Re-telling ‘Mr Gumpy’
The children are starting to know this story very well now and they can recall the order in which the characters appear and the conditions under which Mr Gumpy will allow them to board his boat. I wonder if they can talk you through how the characters should have – but didn’t – behave, causing the boat to tip. Here are some of the little books that the children made to capture their favourite parts of the story.
Wishing you a fun weekend. The weather forecast is a good one for sports day practice!
We have really missed our friends in RWC and RW this week and send them lots of love – we can’t wait to see you back in school on Monday.
Making the most of the fine weather, we imitated the story, ‘Mr Gumpy’s Outing’, in our amphitheatre. Daniel made a fine Mr Gumpy and did very well at steering our punt with his pole. The children recalled the order in which the characters came onto the boat and how Mr Gumpy expected them to behave. To start with, the characters sailed along happily until they started to misbehave and then….. ‘SPLASH!’. Luckily, we dried off quickly. I wonder if the children can retell the story for you at home.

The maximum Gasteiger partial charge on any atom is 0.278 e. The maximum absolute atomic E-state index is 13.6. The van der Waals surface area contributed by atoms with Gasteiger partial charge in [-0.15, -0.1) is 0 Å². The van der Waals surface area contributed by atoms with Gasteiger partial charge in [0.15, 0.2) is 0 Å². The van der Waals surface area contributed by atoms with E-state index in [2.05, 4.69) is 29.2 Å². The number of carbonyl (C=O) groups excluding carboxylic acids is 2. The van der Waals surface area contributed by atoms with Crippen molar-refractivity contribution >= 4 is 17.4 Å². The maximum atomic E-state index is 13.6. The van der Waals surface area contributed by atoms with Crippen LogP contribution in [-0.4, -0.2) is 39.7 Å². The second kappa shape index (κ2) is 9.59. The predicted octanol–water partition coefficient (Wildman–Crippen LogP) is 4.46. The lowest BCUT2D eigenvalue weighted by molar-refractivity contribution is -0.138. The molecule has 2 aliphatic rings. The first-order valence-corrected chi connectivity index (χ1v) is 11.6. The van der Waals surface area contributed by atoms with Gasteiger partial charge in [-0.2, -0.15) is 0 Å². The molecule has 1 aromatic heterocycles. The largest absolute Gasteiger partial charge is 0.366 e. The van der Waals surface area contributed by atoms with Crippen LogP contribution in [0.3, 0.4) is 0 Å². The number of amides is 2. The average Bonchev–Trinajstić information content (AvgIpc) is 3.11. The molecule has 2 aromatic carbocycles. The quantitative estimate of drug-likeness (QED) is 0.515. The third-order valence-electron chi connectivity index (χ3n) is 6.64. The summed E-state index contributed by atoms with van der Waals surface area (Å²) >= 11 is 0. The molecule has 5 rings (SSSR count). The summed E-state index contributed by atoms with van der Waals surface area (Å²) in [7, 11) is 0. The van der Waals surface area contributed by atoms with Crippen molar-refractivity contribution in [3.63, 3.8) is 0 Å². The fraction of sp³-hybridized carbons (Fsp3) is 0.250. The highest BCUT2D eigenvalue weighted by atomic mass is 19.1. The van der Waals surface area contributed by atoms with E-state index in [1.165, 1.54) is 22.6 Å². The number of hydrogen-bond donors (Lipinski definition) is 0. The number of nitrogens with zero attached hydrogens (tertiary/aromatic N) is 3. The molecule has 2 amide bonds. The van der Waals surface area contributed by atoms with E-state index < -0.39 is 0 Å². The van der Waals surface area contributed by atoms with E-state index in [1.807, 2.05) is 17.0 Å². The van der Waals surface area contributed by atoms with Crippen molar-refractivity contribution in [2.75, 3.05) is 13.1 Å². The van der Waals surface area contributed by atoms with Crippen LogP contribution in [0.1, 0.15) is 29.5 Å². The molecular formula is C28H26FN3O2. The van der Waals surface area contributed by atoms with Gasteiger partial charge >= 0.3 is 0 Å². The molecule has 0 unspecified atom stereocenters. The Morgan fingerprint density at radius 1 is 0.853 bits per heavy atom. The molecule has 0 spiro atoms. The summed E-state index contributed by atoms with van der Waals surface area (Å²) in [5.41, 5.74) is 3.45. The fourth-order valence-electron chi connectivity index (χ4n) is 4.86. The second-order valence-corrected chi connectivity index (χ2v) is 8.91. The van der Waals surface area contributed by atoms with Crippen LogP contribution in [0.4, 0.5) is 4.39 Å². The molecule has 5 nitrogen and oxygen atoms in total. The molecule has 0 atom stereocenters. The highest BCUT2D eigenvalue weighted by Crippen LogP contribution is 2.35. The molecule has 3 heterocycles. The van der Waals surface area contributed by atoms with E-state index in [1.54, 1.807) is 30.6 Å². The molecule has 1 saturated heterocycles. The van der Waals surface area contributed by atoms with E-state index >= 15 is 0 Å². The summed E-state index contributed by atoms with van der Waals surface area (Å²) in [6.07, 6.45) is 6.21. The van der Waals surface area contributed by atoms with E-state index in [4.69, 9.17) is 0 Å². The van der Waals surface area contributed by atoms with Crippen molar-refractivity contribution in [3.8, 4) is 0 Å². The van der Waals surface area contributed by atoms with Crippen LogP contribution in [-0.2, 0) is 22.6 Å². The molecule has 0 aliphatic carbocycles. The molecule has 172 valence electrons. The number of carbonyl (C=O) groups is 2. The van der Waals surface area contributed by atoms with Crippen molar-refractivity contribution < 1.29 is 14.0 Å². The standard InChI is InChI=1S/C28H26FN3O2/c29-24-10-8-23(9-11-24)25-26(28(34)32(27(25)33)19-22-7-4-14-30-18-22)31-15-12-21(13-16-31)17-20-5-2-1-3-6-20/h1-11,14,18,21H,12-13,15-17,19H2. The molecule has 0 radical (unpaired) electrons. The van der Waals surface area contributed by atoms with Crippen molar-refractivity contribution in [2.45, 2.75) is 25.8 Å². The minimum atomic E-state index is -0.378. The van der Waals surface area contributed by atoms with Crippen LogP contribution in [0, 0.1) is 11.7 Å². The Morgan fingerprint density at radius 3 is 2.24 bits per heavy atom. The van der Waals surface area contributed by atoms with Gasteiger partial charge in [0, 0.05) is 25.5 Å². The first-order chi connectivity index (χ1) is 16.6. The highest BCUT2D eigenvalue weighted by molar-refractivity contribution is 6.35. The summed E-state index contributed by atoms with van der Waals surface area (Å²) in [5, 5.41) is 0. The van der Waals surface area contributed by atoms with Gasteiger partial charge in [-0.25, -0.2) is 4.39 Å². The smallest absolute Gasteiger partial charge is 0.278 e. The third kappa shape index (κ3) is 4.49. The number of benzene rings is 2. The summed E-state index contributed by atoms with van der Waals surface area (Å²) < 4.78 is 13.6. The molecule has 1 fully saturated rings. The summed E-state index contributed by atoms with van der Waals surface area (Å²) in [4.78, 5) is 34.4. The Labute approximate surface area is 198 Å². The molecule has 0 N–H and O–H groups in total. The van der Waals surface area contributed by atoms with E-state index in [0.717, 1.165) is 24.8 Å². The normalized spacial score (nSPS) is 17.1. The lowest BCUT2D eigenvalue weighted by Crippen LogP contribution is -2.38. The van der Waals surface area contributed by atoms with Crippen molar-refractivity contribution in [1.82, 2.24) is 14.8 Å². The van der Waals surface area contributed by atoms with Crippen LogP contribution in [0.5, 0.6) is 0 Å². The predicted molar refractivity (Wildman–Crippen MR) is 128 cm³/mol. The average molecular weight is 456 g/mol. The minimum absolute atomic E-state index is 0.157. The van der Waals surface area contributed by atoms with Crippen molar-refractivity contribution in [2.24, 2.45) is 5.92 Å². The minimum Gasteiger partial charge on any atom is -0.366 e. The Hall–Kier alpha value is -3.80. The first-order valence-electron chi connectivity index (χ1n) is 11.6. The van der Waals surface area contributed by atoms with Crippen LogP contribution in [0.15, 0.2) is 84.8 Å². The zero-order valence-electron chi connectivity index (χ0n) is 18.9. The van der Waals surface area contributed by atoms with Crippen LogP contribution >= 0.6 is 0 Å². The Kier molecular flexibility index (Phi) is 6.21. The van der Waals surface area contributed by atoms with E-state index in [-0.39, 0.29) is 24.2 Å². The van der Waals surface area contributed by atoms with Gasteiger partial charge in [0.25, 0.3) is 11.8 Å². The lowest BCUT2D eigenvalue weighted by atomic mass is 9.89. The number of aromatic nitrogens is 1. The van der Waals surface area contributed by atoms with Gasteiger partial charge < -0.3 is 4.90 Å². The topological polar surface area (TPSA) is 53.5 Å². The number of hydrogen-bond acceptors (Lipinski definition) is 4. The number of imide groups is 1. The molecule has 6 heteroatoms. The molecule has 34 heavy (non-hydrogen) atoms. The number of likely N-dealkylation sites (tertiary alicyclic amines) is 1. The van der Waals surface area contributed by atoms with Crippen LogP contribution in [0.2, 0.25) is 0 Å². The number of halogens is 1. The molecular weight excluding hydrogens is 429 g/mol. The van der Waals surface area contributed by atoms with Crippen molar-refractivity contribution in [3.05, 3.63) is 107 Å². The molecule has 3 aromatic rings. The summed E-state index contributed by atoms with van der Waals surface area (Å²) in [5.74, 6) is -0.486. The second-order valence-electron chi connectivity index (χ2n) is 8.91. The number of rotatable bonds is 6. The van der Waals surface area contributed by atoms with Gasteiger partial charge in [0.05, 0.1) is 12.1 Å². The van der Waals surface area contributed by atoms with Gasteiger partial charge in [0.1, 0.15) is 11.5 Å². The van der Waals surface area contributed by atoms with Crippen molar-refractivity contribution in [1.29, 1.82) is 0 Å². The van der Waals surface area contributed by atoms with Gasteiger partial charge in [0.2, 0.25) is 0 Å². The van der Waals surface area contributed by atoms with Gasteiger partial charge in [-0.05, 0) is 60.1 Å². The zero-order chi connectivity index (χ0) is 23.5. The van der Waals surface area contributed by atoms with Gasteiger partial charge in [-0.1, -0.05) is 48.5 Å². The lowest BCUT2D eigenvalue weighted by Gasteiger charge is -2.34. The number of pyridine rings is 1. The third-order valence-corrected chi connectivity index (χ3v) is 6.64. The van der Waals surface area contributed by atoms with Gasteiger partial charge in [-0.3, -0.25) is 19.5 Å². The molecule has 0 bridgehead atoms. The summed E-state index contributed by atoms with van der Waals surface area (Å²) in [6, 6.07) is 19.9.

Inspired by Mr Gumpy, we wanted to build some boats but, first, we needed to test out what type of materials float and sink. The children loved being scientists and recorded their predictions for and findings of our experiment.
Then it was off to the workshop to explore the materials we could choose from to create our boats. We discovered that plastic was a much better material than cardboard for staying afloat but only when the plastic did not contain holes!
Healthy Eating Week